Jerusalem: Meir Dagan, a former head of Israeli spy agency Mossad who worked to thwart Iran's nuclear
programme while also opposing a military strike against it, died on Thursday at 71, the government said.
Dagan, who battled liver cancer and had undergone a transplant, led the Mossad from 2002 through 2010.
He was reportedly tasked with sabotaging the nuclear programme of Israel's arch-foe Iran to prevent it from developing atomic weapons.
But while leading that secret war, he also strongly opposed a military strike against Iran, a position shared by
then military chief of staff Gabi Ashkenazi.
Prime Minister Benjamin Netanyahu and then defence minister Ehud Barak were reported to have given the order in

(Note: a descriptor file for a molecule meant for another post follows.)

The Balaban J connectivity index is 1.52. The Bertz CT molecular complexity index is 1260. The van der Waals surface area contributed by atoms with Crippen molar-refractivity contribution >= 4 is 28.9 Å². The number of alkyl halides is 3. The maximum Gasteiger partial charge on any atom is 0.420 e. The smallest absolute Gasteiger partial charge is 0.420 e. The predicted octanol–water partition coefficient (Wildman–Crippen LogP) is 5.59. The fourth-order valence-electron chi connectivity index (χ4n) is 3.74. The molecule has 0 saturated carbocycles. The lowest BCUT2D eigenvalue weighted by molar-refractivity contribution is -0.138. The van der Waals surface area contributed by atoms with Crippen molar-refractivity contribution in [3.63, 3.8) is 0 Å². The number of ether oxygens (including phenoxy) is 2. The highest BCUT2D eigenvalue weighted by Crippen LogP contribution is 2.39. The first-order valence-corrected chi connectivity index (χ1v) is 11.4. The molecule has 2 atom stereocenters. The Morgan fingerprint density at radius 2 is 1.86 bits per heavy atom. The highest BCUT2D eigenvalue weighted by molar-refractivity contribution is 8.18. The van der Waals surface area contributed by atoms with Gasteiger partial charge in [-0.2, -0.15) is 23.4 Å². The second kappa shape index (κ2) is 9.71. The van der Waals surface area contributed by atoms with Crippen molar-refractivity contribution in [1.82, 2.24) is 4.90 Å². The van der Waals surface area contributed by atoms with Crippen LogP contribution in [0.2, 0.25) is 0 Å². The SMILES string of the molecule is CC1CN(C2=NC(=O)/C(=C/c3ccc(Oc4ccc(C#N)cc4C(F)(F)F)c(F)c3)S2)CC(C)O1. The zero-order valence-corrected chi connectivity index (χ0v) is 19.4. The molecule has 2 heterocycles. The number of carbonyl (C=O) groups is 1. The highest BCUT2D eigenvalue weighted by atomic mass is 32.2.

2010 for the military to prepare such a strike, which was never carried out.
In 2012, Dagan told US networks that an Israeli attack would have "devastating" consequences for Israel and would be unlikely to put an end to the Iranian nuclear programme.
Under Dagan's leadership, the Mossad is believed to have assassinated Iranian nuclear scientists, caused explosions at nuclear facilities and used computer viruses to damage uranium centrifuges.
The Mossad has never confirmed such operations.
Several other controversial operations were attributed to the Mossad during Dagan's unusually long tenure, including a 2008 car bomb in Damascus that killed top Hezbollah operative Imad Mughniyeh.
Others included a 2008 air raid in Sudan against an alleged Iranian arms convoy said to be destined for
Palestinian Islamist movement Hamas and a 2007 bombing of a suspected desert nuclear site in Syria.